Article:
Yeah, so, obviously Cerinthus’ theology was a hot mess: God isn’t really God, no virgin birth, and Jesus’ identity wasn’t thee Christ (the promised Messiah), but He was indwelled by a “Christ spirit” at His baptism until His suffering prior to His crucifixion. In contrast, John declares in 1 John 5:6, “This is he who came by water and blood—Jesus Christ; not by the water only but by the water and the blood.” John is refuting this Gnostic idea that Jesus’ sacrifice was human only. He is making the point: Jesus is the Christ, the Messiah, and Christ Jesus was born of water and of the blood He shed on our behalf.

Finally, Irenaeus also specifically writes that John sought, “By proclamation of the Gospel, to remove that error which, by Cerinthus, had been disseminated among men.” (Antiquities, 3.11.1.)


Nero has often been thought to be the Antichrist, or at least a type leading to a future one, and with good reason. His cruelty and depravity, when combined with his war against the Christian saints following the Great Fire of Rome in 64 AD (lasting about 3½ years, until his death in 68) seems to fit—if one conflates John’s beast of Revelation with the antichrists of his epistles, that is.

Alas, John doesn’t use the word “antichristos” a single time in Revelation and he certainly would have if these two characters were one and the same. When John writes of the beast of Revelation, throughout his Apocalypse he speaks to the reprobate, beastly nation of Rome, its kings and the fallen spiritual princes influencing the nation from behind the scenes. The beast of Revelation imagery pulls heavily from Daniel 7’s fourth beast. Whereas Daniel receives an incremental forecast from his current beast, Babylon, to its future successors—John finds himself dealing with the final, aggregated beast, the Roman Empire.

Other honorable mentions surrounding Nero (often taught as types or substitutes) are Antiochus IV Epiphanes, Pompey the Great, Caligula and Domitian.

The Papacy

In the early 1500s, Martin Luther and the Reformers cast the Catholic Church as the beast of Revelation, making the Pope (Leo X, at the time) the Antichrist. Referring to the predominance of the papacy in his 1537 Smalcald Articles, Luther declares,

“This teaching shows forcefully that the Pope is the very Antichrist, who has exalted himself above, and opposed himself against Christ, because he will not permit Christians to be saved without his power, which, nevertheless, is nothing, and is neither ordained nor commanded by God.” (Smalcald Articles, II.)

Little over a hundred years later, the Westminster Confession (1646) and the London Confession of Faith (1689) would both share this language:

“There is no other Head of the Church but the Lord Jesus Christ: nor can the Pope of Rome, in any sense be head thereof; but is that Antichrist, that man of sin and son of perdition, that exalteth himself in the Church against Christ, and all that is called God.” (London 26; Westminster 25.6.)

Protestant leaders over the past several centuries—including big names like Melanchton, Wycliffe, Zwingli, Calvin, Knox, Wesley and Spurgeon—have continued to sing this same song, and this language remains in these confessions to today.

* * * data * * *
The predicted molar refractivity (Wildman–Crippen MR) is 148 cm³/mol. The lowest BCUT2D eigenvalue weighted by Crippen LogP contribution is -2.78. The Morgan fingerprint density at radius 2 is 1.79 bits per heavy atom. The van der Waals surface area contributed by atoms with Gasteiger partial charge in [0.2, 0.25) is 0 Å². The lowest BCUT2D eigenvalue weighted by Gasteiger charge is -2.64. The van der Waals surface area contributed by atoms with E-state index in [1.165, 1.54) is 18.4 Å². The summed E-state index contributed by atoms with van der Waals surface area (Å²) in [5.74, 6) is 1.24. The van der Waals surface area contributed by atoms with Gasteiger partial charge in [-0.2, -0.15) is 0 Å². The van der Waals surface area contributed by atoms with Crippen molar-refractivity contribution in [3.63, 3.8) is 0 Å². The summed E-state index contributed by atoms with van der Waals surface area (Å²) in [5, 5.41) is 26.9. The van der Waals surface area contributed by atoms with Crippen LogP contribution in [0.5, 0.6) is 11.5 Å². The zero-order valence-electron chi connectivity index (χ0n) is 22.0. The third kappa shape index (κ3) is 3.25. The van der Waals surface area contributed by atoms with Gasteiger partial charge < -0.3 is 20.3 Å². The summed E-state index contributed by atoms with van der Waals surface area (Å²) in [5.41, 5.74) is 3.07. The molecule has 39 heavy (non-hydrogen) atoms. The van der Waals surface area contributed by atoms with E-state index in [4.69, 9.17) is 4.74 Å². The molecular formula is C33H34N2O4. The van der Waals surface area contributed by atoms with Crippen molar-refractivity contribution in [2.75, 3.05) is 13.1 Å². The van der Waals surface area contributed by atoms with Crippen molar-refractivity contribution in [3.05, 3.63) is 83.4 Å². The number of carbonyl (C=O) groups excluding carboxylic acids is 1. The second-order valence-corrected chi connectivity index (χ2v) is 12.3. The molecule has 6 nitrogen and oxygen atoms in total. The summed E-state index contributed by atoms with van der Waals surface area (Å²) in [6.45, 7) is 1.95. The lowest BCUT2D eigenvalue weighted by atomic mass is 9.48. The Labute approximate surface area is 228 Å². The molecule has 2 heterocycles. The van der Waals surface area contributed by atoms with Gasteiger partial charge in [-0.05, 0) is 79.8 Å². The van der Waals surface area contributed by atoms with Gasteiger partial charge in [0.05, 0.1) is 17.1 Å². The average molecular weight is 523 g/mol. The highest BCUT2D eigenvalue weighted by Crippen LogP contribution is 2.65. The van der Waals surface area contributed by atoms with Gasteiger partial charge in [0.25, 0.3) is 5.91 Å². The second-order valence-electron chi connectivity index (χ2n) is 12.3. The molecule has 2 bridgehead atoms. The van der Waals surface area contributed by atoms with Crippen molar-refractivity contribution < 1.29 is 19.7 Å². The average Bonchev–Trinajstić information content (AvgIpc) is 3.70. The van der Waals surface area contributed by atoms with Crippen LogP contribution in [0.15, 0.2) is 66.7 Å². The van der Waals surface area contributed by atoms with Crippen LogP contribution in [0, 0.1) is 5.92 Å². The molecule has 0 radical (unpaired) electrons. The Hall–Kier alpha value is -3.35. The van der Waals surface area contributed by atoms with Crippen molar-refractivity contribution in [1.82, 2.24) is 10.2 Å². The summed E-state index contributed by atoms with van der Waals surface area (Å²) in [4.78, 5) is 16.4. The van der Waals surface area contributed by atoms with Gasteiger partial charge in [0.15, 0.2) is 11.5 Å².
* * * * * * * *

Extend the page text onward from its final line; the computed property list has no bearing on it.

Beside Pope Leo X, and pretty much every pope since, popes John Paul II, Benedict XVI, and Francis I have enjoyed the dubious honor of receiving the most recent papal-antichrist speculation. However, 1) since no popes have denied Jesus Christ as having come in the flesh, and 2) since John speaks of a contemporary problem confronting the first-century Church—about 250 years before Catholic Christianity became the state-sponsored religion of the Roman Empire under Theodosius—the papacy is probably not what John was writing about.


On September 19, 1846, on the Mountain of La Salette, an apparition of a “beautiful lady” appeared to two French children, Maximin Giraud and Mélanie Calvat. Attributed to the Virgin Mary, the vision foretold judgment by famine if the people didn’t stop their blaspheming and return to church. The Blessed Virgin then gave each child a secret the other could not hear. Though the Marian apparition told Maximin and Mélanie to not share their secrets with anyone, both children wrote their secrets to Pope Pius IX five years later in early July 1851, under heavy prompting. The letters lived in the Vatican archives until 1999.

Maximin’s secret comes the closest to prophetic fulfillment, foretelling French apostacy and maybe vaguely, the rise of Hitler (a monster), but veers off into an ecumenical dream announcing the nations of the earth will be converted to Catholicism by the year 2000. Regarding this “monster,” Mélanie’s secret was more specific:

“Lastly, hell will reign on earth. It will be then that the Antichrist will be born of a Sister, but woe to her! Many will believe in him, because he will claim to have come from heaven, woe to those who will believe in him!

“That time is not far away, twice 50 years will not go by.” (The Authentic Message of La Salette, 2007.)

According to Mélanie, this great tribulation and the Antichrist would emerge by 1946. Even if we place “hell on earth” as World War II and therefore the time of birth for the Antichrist, the war ended in 1945; this Antichrist would be nearing his 80s today. But maybe the Antichrist was Hitler; after all, his mother was Catholic (“born of a Sister.”) That meshed better with Maximin’s prophecy, though it still doesn’t account for Maximin’s global conversion to Catholicism that never happened.